Handing my son an iPhone is never a good idea.
That’s mostly true because he’ll spend hours downloading and playing car racing games. His latest game involves buying rundown classic cars, racing them, and earning money to spend on restoration. It’s a cool concept, and the game has introduced him to classics he wouldn’t otherwise have known, including the ’67 Chevy Impala and ’72 Mercedes-Benz 280SL.
One car, though, he knows very well. The 1965 Jaguar E-Type has been a favorite since he first saw one at about 6 years old. Seeing it in the game for $129,000 sparked an interest in a real-life search for what the E-Type commands in today’s market.
Which is the other reason handing my son an iPhone isn’t a good idea.
As far as cheap classics go, the Jaguar E-Type can be a good buy. Yes, fully restored or pristine original versions can sell for well over $100,000, but put an iPhone in my son’s hand along with the will to find a cheap one, and it doesn’t take long to start looking at cars for under $20,000 in need of restoration.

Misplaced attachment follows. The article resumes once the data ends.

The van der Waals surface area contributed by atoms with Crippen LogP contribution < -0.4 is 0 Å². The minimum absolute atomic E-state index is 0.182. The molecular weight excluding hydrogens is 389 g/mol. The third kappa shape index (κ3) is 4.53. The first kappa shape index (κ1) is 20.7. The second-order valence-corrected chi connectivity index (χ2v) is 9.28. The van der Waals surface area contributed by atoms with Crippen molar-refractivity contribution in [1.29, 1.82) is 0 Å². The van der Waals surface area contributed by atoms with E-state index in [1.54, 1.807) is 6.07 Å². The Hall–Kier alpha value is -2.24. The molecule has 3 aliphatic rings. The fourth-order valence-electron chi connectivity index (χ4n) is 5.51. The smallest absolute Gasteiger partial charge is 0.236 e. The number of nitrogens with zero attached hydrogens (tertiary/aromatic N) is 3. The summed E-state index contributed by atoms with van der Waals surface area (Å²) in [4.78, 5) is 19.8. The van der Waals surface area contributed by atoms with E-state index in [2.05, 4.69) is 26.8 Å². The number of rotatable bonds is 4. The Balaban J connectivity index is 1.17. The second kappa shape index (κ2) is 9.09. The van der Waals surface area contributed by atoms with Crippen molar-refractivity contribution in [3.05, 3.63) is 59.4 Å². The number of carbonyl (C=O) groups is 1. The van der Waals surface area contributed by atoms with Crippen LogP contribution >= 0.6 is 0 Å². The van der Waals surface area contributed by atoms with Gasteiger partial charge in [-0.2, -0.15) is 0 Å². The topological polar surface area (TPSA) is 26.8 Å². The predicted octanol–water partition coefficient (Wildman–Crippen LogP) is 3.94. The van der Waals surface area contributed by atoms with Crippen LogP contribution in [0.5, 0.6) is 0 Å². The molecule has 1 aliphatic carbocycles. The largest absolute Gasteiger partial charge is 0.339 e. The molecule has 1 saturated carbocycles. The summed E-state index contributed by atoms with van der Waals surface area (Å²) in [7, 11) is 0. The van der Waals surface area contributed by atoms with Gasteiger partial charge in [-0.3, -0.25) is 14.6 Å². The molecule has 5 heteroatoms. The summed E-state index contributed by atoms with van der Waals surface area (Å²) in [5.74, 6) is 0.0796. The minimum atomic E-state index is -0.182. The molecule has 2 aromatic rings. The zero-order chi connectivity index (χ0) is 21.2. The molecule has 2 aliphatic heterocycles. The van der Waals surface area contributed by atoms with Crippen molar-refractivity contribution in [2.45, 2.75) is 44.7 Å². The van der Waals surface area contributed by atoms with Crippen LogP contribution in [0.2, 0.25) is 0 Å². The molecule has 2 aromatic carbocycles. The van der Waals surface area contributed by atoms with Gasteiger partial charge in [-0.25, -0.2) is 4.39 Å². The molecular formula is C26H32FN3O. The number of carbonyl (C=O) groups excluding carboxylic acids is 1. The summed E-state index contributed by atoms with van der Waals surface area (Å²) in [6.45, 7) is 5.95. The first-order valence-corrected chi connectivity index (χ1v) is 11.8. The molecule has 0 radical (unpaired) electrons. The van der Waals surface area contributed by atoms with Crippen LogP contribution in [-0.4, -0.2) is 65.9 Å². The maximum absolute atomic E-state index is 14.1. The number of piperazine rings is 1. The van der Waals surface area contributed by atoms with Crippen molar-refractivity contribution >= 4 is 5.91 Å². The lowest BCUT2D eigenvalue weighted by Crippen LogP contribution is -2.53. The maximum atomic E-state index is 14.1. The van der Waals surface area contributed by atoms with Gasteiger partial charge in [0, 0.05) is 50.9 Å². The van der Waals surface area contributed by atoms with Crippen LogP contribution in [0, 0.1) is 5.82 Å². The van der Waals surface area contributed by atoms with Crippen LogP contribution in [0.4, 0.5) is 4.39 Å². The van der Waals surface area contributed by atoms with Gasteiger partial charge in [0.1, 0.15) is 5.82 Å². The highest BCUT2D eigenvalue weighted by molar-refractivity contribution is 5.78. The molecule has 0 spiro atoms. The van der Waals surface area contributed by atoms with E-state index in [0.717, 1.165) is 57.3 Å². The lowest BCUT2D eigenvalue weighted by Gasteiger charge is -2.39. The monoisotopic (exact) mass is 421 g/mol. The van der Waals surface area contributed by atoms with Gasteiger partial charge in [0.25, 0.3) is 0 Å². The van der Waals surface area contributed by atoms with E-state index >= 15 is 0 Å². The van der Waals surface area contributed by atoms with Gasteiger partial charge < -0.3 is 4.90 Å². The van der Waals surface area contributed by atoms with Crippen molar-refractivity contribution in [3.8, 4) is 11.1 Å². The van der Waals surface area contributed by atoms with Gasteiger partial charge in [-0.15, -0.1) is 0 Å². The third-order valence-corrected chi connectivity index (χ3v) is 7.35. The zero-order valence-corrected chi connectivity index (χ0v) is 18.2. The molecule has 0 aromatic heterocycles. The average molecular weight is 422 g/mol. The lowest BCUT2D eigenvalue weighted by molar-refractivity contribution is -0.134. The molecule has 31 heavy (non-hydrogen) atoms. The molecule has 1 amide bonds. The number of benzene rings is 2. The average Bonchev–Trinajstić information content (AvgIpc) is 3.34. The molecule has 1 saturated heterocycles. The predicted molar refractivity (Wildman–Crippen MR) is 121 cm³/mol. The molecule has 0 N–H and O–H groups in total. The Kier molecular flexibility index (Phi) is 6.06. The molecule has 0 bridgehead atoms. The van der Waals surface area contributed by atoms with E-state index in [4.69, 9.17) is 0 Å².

“Hey Dad, let’s restore one of these! It’ll be fun,” he said.
I sat next to him and, I admit, briefly entertained the idea. I could picture being in the garage with my son, tinkering with the car and slowly bringing it back to glory. Then reality hit and I remembered that I don’t know the first thing about restoring old Jaguars, nor do I have the budget to take on such an ambitious project.
What might be a possibility, someday, is a classic car that doesn’t need extensive restoration and isn’t too expensive to maintain. A list from Hagerty had five collectible cars for under $15,000, any of which would be a great investment in father-son bonding.
My dad owned two cars on the list, a 1966 Oldsmobile Toronado and a 1967 Mercury Cougar. I have fond memories of both, but these days my personal choice would be the 1997 Jaguar XK, a semi-reliable and ultra-sexy car that could pass as a poor man’s Aston Martin.
What car would you like to restore to its former glory?